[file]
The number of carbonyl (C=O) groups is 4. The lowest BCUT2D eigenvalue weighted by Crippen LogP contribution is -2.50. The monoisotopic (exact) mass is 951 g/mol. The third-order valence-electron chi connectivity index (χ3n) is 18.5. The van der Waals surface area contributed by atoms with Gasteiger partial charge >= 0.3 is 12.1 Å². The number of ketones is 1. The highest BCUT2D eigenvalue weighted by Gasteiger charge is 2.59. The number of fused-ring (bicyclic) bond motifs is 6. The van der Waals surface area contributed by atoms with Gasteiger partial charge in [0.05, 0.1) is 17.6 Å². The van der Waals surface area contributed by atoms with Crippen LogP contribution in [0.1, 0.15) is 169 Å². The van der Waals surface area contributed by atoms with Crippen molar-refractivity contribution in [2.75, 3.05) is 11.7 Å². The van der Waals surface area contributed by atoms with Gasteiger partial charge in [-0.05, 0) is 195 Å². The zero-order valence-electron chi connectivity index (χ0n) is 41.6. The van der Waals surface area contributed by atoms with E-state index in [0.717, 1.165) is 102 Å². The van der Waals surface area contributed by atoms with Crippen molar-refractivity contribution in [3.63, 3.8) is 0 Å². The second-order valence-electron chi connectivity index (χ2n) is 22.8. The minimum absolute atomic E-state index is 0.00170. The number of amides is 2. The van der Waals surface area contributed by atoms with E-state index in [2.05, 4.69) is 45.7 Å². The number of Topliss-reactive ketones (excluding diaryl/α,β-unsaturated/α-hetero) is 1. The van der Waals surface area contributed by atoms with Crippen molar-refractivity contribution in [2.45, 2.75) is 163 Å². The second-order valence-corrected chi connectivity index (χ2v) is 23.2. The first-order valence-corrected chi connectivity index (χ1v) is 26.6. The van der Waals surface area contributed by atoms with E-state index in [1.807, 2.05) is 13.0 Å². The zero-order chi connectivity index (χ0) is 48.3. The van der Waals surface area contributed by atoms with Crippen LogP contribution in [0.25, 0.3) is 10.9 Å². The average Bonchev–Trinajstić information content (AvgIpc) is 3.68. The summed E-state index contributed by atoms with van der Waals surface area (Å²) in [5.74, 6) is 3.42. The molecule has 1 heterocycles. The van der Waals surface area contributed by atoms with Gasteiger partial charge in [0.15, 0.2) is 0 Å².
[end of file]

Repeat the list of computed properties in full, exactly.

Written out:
The number of carbonyl (C=O) groups is 4. The lowest BCUT2D eigenvalue weighted by Crippen LogP contribution is -2.50. The monoisotopic (exact) mass is 951 g/mol. The third-order valence-electron chi connectivity index (χ3n) is 18.5. The van der Waals surface area contributed by atoms with Gasteiger partial charge >= 0.3 is 12.1 Å². The number of ketones is 1. The highest BCUT2D eigenvalue weighted by Gasteiger charge is 2.59. The number of fused-ring (bicyclic) bond motifs is 6. The van der Waals surface area contributed by atoms with Gasteiger partial charge in [0.05, 0.1) is 17.6 Å². The van der Waals surface area contributed by atoms with Crippen LogP contribution in [0.1, 0.15) is 169 Å². The van der Waals surface area contributed by atoms with Crippen molar-refractivity contribution in [2.75, 3.05) is 11.7 Å². The van der Waals surface area contributed by atoms with Gasteiger partial charge in [-0.05, 0) is 195 Å². The zero-order valence-electron chi connectivity index (χ0n) is 41.6. The van der Waals surface area contributed by atoms with E-state index in [0.717, 1.165) is 102 Å². The van der Waals surface area contributed by atoms with Crippen molar-refractivity contribution in [3.63, 3.8) is 0 Å². The second-order valence-electron chi connectivity index (χ2n) is 22.8. The minimum absolute atomic E-state index is 0.00170. The number of amides is 2. The van der Waals surface area contributed by atoms with E-state index in [2.05, 4.69) is 45.7 Å². The number of Topliss-reactive ketones (excluding diaryl/α,β-unsaturated/α-hetero) is 1. The van der Waals surface area contributed by atoms with Crippen molar-refractivity contribution in [2.45, 2.75) is 163 Å². The second-order valence-corrected chi connectivity index (χ2v) is 23.2. The first-order valence-corrected chi connectivity index (χ1v) is 26.6. The van der Waals surface area contributed by atoms with E-state index in [1.807, 2.05) is 13.0 Å². The zero-order chi connectivity index (χ0) is 48.3. The van der Waals surface area contributed by atoms with Crippen LogP contribution in [0.25, 0.3) is 10.9 Å². The average Bonchev–Trinajstić information content (AvgIpc) is 3.68. The summed E-state index contributed by atoms with van der Waals surface area (Å²) in [5.74, 6) is 3.42. The molecule has 1 heterocycles. The van der Waals surface area contributed by atoms with Gasteiger partial charge in [0.15, 0.2) is 0 Å².